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Incentives That Induce Task-Related Effort, Helping, and Knowledge Sharing in Workgroups


  • Enno Siemsen

    () (Department of Business Administration, University of Illinois at Urbana-Champaign, Champaign, Illinois 61820)

  • Sridhar Balasubramanian

    () (Department of Marketing, Kenan-Flagler Business School, University of North Carolina at Chapel Hill, Chapel Hill, North Carolina 27599)

  • Aleda V. Roth

    () (Department of Management, College of Business and Behavioral Science, Clemson University, Clemson, South Carolina 29634)


Cooperation and coordination among employees can yield significant productivity gains. In this study, we explore the design of optimal incentive systems that induce task-related effort, helping, and knowledge sharing within workgroups. We identify three distinct types of employee linkages that must be accommodated in the design of effective incentive systems: (1) outcome linkages, whereby the outcome of one employee's task is influenced by that of another; (2) help linkages, whereby each employee can directly expend effort on helping another; and (3) knowledge linkages, whereby each employee can share job-related knowledge with another. We analytically investigate the effect of each type of employee linkage, and some combinations of these linkages, on the optimal design of incentive systems. Our analytical results demonstrate how, by optimally weighting individual-level and workgroup-level incentives, managers can balance the need to induce cooperation and coordination among employees with the need to manage employees' incentive-related risk. Counter to conventional wisdom, we also demonstrate that both group and individual incentives are necessary to facilitate cooperative behaviors such as knowledge sharing in workgroups. Further, we empirically test some of the insights developed from the analytical models; our empirical findings support these analytical results.

Suggested Citation

  • Enno Siemsen & Sridhar Balasubramanian & Aleda V. Roth, 2007. "Incentives That Induce Task-Related Effort, Helping, and Knowledge Sharing in Workgroups," Management Science, INFORMS, vol. 53(10), pages 1533-1550, October.
  • Handle: RePEc:inm:ormnsc:v:53:y:2007:i:10:p:1533-1550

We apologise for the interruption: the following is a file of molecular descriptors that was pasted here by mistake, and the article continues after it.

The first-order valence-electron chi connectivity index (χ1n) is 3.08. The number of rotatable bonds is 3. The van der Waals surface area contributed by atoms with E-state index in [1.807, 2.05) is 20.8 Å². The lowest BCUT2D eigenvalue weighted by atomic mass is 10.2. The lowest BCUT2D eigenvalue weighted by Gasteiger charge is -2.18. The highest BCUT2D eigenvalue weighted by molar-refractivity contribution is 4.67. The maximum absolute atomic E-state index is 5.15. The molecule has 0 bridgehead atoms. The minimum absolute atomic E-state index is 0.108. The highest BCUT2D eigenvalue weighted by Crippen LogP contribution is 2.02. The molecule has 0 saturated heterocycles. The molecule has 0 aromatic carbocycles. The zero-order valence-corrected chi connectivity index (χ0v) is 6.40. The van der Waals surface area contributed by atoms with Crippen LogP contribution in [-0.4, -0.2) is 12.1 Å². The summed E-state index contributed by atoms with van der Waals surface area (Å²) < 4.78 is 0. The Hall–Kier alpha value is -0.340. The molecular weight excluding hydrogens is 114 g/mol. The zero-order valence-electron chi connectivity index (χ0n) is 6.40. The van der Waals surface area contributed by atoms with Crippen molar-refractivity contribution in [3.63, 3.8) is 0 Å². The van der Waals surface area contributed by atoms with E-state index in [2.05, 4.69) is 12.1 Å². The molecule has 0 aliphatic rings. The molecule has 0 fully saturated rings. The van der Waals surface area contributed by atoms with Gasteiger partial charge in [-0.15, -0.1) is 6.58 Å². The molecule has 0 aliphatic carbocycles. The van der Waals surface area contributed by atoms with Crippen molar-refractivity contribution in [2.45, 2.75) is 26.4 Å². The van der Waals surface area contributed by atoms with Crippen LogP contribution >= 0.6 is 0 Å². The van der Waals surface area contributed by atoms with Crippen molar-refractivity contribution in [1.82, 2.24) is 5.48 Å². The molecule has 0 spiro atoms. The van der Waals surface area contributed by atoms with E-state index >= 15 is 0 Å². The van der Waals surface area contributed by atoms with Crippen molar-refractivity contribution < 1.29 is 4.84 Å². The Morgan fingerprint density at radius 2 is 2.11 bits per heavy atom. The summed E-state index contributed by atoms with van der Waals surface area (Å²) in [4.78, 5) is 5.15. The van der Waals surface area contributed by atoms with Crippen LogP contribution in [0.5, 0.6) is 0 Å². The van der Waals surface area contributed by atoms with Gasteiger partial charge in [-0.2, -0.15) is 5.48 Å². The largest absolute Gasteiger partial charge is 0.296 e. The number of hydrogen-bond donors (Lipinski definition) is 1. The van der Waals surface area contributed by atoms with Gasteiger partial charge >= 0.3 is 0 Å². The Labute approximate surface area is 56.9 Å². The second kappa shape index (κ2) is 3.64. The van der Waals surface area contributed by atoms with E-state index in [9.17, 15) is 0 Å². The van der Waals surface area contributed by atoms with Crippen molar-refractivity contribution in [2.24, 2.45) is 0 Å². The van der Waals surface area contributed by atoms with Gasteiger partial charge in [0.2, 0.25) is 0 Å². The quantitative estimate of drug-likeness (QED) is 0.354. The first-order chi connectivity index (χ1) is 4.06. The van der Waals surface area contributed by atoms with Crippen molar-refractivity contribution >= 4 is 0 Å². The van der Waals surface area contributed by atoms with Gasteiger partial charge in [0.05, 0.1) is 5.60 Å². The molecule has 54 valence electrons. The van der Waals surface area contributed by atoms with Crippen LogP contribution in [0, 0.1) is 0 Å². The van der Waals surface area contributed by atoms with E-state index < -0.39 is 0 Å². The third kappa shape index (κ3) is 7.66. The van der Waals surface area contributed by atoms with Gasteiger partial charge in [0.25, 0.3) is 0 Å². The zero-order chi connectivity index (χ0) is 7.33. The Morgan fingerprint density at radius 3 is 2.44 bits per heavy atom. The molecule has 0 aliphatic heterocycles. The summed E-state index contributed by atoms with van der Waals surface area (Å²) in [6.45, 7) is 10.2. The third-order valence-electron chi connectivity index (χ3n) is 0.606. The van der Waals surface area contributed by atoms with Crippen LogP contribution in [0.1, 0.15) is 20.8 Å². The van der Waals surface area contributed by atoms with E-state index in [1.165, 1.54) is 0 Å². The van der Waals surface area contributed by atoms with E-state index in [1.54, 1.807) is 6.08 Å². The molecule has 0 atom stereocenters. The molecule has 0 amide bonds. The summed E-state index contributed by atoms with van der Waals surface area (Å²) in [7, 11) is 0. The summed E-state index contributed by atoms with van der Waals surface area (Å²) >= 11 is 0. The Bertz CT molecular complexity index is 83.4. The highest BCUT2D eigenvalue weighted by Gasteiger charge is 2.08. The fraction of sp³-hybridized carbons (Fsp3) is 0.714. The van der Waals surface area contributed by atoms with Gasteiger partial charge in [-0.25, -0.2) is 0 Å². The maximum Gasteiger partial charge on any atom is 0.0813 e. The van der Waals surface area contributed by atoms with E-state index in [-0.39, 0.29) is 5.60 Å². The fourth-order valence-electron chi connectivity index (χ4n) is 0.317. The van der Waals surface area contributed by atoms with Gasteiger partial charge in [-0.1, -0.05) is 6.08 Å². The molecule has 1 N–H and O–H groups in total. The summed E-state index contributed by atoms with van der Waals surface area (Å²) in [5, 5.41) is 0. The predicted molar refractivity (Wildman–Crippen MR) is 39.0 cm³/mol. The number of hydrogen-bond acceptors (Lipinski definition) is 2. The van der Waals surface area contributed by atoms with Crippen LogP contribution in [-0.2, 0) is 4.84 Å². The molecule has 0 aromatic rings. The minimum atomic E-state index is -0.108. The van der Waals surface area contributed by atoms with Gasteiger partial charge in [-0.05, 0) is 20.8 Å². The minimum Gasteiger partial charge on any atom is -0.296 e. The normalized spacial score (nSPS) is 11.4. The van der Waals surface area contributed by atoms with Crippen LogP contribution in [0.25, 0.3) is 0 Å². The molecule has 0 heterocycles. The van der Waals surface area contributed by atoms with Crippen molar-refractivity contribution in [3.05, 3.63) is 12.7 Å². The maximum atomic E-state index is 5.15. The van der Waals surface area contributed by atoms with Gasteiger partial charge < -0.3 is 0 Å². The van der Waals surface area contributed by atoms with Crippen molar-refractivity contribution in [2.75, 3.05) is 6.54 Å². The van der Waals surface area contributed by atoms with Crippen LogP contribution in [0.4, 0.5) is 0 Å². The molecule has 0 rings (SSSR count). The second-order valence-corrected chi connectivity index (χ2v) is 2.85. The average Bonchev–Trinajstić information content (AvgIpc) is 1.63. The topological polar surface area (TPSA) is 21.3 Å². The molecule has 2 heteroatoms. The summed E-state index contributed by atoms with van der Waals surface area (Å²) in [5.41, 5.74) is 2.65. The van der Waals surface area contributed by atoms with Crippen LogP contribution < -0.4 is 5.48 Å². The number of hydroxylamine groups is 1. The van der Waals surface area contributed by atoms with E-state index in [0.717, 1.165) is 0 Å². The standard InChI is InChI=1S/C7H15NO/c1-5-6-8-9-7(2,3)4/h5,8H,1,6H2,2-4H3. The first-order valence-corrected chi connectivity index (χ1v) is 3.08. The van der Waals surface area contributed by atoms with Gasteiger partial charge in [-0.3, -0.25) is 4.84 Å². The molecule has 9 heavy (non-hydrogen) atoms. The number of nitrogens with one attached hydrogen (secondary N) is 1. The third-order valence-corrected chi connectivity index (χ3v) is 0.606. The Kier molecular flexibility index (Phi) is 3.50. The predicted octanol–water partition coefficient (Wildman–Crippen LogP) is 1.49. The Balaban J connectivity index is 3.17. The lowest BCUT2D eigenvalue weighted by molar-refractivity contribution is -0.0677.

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    References listed on IDEAS

    1. Itoh, Hideshi, 1992. "Cooperation in Hierarchical Organizations: An Incentive Perspective," Journal of Law, Economics, and Organization, Oxford University Press, vol. 8(2), pages 321-345, April.
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    5. Gibbons, Robert & Murphy, Kevin J, 1992. "Optimal Incentive Contracts in the Presence of Career Concerns: Theory and Evidence," Journal of Political Economy, University of Chicago Press, vol. 100(3), pages 468-505, June.
    6. Yeon-Koo Che & Seung-Weon Yoo, 2001. "Optimal Incentives for Teams," American Economic Review, American Economic Association, vol. 91(3), pages 525-541, June.
    7. Emmanuelle Auriol & Guido Friebel & Lambros Pechlivanos, 2002. "Career Concerns in Teams," Journal of Labor Economics, University of Chicago Press, vol. 20(2), pages 289-307, Part.
    8. Sridhar Balasubramanian & Pradeep Bhardwaj, 2004. "When Not All Conflict Is Bad: Manufacturing-Marketing Conflict and Strategic Incentive Design," Management Science, INFORMS, vol. 50(4), pages 489-502, April.
    9. Lazear, Edward P, 1989. "Pay Equality and Industrial Politics," Journal of Political Economy, University of Chicago Press, vol. 97(3), pages 561-580, June.
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    Cited by:

    1. Kenneth L. Schultz & Tobias Schoenherr & David Nembhard, 2010. "An Example and a Proposal Concerning the Correlation of Worker Processing Times in Parallel Tasks," Management Science, INFORMS, vol. 56(1), pages 176-191, January.
    2. Thommes, Kirsten & Vyrastekova, Jana & Akkerman, Agnes, 2015. "Behavioral spillovers from freeriding in multilevel interactions," Journal of Behavioral and Experimental Economics (formerly The Journal of Socio-Economics), Elsevier, vol. 56(C), pages 78-87.
    3. repec:eee:labeco:v:46:y:2017:i:c:p:110-117 is not listed on IDEAS
    4. Sadrieh, Abdolkarim & Schröder, Marina, 2017. "Acts of helping and harming," Economics Letters, Elsevier, vol. 153(C), pages 77-79.
    5. Chieh-Peng Lin & Sheng-Wuu Joe, 2012. "To Share or Not to Share: Assessing Knowledge Sharing, Interemployee Helping, and Their Antecedents Among Online Knowledge Workers," Journal of Business Ethics, Springer, vol. 108(4), pages 439-449, July.
    6. Sriram Narayanan & Sridhar Balasubramanian & Jayashankar M. Swaminathan, 2009. "A Matter of Balance: Specialization, Task Variety, and Individual Learning in a Software Maintenance Environment," Management Science, INFORMS, vol. 55(11), pages 1861-1876, November.
    7. Enno Siemsen & Aleda V. Roth & Sridhar Balasubramanian & Gopesh Anand, 2009. "The Influence of Psychological Safety and Confidence in Knowledge on Employee Knowledge Sharing," Manufacturing & Service Operations Management, INFORMS, vol. 11(3), pages 429-447, April.
    8. repec:eee:jocaae:v:10:y:2014:i:2:p:100-114 is not listed on IDEAS


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